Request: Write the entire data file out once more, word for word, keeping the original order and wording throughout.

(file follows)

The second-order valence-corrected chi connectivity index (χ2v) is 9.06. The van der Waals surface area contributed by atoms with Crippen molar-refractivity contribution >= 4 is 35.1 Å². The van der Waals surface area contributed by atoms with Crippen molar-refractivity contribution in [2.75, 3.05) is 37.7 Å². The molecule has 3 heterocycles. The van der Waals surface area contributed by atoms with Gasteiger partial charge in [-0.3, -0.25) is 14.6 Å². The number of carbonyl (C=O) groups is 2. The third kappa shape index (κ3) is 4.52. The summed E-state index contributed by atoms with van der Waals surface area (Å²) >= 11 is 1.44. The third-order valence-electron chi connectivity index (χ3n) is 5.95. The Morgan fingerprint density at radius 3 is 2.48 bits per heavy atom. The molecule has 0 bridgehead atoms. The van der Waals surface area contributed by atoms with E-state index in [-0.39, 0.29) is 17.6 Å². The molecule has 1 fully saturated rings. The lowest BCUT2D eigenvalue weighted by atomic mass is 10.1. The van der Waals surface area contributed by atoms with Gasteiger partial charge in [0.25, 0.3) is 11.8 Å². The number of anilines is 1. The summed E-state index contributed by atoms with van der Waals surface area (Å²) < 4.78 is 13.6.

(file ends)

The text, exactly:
The second-order valence-corrected chi connectivity index (χ2v) is 9.06. The van der Waals surface area contributed by atoms with Crippen molar-refractivity contribution >= 4 is 35.1 Å². The van der Waals surface area contributed by atoms with Crippen molar-refractivity contribution in [2.75, 3.05) is 37.7 Å². The molecule has 3 heterocycles. The van der Waals surface area contributed by atoms with Gasteiger partial charge in [-0.3, -0.25) is 14.6 Å². The number of carbonyl (C=O) groups is 2. The third kappa shape index (κ3) is 4.52. The summed E-state index contributed by atoms with van der Waals surface area (Å²) >= 11 is 1.44. The third-order valence-electron chi connectivity index (χ3n) is 5.95. The Morgan fingerprint density at radius 3 is 2.48 bits per heavy atom. The molecule has 0 bridgehead atoms. The van der Waals surface area contributed by atoms with E-state index in [-0.39, 0.29) is 17.6 Å². The molecule has 1 fully saturated rings. The lowest BCUT2D eigenvalue weighted by atomic mass is 10.1. The van der Waals surface area contributed by atoms with Gasteiger partial charge in [0.25, 0.3) is 11.8 Å². The number of anilines is 1. The summed E-state index contributed by atoms with van der Waals surface area (Å²) < 4.78 is 13.6.